receipt from Venissimo

Okay, are you ready for this, world? Because this idea is the CHEESIEST!

Fellow Bay Area Bites blogger Jen Maiser sent me this receipt from the recently-opened Venissimo Cheese with the note, “Thought you’d be interested in seeing this receipt from a new store in Long Beach.”

(First of all, can we have a little side conversation of how flippin’ awesome it is to receive receipts in the mail that might be “of interest”? It’s like our food geekery knows no bounds!)

Now take a look at that receipt and see just how much bang you get for your buck. You get:

1. The name of the cheese you bought: very key if you lose the little papers the cheese was wrapped in, or if you didn’t lose them but were unfortunate enough to have a cheesemonger like me whose bad handwriting rendered the little cheese papers illegible.

2. The pronunciation of said cheese: in order not to embarrass yourself when you go back and reorder that “grow-YER” you enjoyed so much in your fondue.

3. The place of origin: because you might go there to get the cheese some day, and also because geography is fun.

4. The milk and treatment: because cow or sheep, raw or not-so-raw, it can matter for health reasons or just for general personal edification reasons.

5. Tasting notes: so you can impress your friends at the dinner table with just how sensitive and refined your palate is compared to theirs.

6. Wine pairing: because “What wine should I have with this?” was the question we got as often as “Where’s the Slanted Door?” at Ye Olde Stanke Cheeseshoppe. Also, check it out — they give you no less than four recommendations for each cheese!

The green side of me whispers that this is probably a waste of paper — can you imagine how long your receipt would be if you bought 4-6 cheeses? — but the cheesemonger in me drowns that side out, because this a genius idea that serves both retailers and customers well.

Belissimo, Venissimo!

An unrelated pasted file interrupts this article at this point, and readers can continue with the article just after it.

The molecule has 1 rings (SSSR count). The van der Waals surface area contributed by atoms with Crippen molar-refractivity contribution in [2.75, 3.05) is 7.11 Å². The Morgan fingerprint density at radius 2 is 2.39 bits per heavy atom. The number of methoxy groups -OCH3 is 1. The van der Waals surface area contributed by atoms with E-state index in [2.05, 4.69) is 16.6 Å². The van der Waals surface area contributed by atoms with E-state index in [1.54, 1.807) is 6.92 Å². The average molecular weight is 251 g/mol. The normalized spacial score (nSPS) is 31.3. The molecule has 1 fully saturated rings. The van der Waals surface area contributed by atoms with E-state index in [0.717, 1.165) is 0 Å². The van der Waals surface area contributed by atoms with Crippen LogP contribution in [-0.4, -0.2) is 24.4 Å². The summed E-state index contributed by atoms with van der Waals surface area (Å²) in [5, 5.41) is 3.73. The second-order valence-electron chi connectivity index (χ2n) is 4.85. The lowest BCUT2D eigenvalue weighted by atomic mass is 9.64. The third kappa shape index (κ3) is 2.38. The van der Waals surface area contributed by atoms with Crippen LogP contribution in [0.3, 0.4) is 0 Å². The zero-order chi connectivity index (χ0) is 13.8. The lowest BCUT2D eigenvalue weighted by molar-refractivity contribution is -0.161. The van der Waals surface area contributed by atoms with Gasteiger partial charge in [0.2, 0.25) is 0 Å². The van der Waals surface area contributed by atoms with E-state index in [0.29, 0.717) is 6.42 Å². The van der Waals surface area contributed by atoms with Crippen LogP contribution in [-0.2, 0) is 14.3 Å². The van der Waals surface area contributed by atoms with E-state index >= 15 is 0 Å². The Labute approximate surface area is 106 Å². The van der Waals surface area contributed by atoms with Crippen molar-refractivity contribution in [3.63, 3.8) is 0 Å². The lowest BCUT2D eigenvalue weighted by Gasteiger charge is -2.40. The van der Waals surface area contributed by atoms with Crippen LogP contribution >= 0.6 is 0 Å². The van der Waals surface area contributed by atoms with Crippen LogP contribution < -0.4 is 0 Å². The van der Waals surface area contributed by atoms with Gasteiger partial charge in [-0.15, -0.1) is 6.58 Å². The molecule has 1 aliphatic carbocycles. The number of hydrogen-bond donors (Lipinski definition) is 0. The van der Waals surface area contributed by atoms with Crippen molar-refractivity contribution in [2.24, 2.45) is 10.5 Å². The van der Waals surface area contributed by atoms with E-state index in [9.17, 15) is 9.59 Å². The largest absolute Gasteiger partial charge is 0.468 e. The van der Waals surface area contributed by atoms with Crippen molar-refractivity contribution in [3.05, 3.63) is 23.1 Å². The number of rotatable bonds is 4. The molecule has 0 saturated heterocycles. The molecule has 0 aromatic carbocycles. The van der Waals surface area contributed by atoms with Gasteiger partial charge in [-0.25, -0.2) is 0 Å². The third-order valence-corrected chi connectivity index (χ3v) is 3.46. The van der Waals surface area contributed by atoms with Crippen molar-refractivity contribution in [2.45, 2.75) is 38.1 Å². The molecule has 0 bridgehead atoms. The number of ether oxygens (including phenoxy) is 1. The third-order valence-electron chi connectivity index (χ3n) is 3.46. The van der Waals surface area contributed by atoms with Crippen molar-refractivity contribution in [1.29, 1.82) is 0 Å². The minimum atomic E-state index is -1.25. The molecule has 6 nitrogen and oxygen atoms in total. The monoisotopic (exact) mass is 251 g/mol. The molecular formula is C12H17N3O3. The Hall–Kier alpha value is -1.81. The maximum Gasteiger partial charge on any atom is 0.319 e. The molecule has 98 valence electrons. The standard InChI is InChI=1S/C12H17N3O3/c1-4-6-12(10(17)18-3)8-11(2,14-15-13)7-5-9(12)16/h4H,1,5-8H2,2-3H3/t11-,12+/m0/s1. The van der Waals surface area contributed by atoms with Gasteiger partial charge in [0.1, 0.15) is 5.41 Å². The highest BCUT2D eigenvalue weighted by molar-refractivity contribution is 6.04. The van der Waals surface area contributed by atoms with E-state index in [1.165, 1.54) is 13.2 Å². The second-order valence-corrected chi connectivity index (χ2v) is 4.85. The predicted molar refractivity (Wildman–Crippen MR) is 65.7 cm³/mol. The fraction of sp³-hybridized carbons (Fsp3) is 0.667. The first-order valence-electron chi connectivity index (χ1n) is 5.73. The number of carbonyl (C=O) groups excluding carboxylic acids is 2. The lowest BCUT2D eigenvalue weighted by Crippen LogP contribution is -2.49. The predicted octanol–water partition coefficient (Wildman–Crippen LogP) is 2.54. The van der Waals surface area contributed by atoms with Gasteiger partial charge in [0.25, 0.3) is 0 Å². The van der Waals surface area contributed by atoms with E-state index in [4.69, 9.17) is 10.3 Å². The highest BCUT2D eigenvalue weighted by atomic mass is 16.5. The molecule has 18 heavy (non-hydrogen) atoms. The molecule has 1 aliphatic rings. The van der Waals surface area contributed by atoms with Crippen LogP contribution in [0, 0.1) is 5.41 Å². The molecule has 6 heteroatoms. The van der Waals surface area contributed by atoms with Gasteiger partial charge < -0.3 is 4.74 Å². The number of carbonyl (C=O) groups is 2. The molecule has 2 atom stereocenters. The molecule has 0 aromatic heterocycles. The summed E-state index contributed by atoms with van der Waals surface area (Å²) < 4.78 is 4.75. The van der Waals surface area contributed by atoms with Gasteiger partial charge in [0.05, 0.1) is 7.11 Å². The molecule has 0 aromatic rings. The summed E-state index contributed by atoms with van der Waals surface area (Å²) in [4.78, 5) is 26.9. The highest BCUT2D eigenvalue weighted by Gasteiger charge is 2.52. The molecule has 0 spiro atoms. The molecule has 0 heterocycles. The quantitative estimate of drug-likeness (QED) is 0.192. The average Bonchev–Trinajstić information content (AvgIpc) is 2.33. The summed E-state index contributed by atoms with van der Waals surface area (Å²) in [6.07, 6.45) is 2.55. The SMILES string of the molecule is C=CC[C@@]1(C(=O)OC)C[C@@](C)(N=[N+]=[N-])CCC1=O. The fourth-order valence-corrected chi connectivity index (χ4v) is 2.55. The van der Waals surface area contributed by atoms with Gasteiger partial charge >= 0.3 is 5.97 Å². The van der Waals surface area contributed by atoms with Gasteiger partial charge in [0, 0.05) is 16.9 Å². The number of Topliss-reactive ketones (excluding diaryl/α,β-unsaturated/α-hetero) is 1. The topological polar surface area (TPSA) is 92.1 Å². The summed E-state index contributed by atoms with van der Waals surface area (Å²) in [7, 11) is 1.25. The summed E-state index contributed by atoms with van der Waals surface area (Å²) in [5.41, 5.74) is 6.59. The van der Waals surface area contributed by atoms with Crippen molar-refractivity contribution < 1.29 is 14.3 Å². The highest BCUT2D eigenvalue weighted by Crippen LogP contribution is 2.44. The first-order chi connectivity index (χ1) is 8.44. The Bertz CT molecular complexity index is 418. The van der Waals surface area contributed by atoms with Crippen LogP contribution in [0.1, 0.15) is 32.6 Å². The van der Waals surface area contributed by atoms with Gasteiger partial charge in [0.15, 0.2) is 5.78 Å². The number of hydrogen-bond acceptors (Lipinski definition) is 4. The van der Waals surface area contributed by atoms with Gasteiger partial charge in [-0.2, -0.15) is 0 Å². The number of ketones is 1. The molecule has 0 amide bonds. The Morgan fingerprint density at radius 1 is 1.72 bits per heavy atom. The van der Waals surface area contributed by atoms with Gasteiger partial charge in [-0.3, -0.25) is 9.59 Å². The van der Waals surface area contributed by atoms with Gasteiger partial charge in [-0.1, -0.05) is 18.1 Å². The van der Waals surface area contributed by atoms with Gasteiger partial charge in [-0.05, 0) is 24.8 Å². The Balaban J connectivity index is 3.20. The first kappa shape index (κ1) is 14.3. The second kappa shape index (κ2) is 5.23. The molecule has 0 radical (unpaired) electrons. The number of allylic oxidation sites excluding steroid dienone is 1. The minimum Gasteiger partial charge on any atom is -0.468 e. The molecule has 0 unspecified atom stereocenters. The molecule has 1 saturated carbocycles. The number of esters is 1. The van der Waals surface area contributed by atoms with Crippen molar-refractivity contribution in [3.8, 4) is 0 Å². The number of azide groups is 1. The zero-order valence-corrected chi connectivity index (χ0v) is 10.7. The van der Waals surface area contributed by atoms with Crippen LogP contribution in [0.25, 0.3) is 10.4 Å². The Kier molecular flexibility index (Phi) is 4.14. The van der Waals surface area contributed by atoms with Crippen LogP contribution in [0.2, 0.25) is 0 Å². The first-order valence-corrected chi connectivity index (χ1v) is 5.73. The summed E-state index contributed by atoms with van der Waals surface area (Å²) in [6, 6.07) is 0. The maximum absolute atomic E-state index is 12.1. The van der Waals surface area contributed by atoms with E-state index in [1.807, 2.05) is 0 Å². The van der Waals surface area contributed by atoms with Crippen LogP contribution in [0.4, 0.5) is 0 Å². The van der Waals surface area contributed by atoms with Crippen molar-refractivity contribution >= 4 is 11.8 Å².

Venissimo Gives Meaning to “Save Your Receipt” 17 January,2009Stephanie Lucianovic

  • I forgot to tell you one other thing — if you give your permission, they store your customer information in their database. So if you can’t remember the “stinky soft cheese” you purchased 3 months ago, they can check for you. Pretty brilliant. AND geeky.

  • I think the cheesemonger in you can comfortably drown out the green in this instance. Three inches of paper that impart so much charm and information are worth it.

    I am a firm believer in making the fine print entertaining.

    Does that receipt also mention that Halumi (there is no set way of spelling Greek words in English, believe me) cheese is fully it-won’t-melt-over-the-hot-coals grillable?

  • OK this may be the greatest idea I’ve seen yet. And I’m all for cutting back on waste, going green, but if you recycle that receipt enjoy it!

    What a fabulous idea. I’m in Nova Scotia, Canada and here’s to hoping someone thinks this up in my area. Genious.


Stephanie Lucianovic

A former picky eater, Stephanie V.W. Lucianovic is a writer, editor, and lapsed cheesemonger in the San Francisco Bay Area. A culinary school grad with an English lit degree, she has written for,, Popular Science, The New York Times, The Washington Post, and The Boston Globe. Additionally, she has been writing for KQED’s Bay Area Bites since its inception and is the website editor for KQED’s Emmy-award winning show “Check, Please! Bay Area.”

Stephanie was an original recapper at Television Without Pity and worked on a line of cookbooks for William-Sonoma as well as in the back kitchen of a Jacques Pépin cooking show. Her first book, SUFFERING SUCCOTASH: A Picky Eater’s Quest To Understand Why We Hate the Foods We Hate (Perigee Books, 2012) is a non-fiction narrative and a heartfelt and humorous exposé on the inner lives of picky eaters that Scientific American called “hilarious” and “the perfect popular science book for a reader that doesn’t think he or she wants to read a popular science book.”

Stephanie lives in Menlo Park with her husband, three-year-old son, assorted cats, and has been blogging at The Grub Report for over a decade.

Follow her on Twitter at @grubreport

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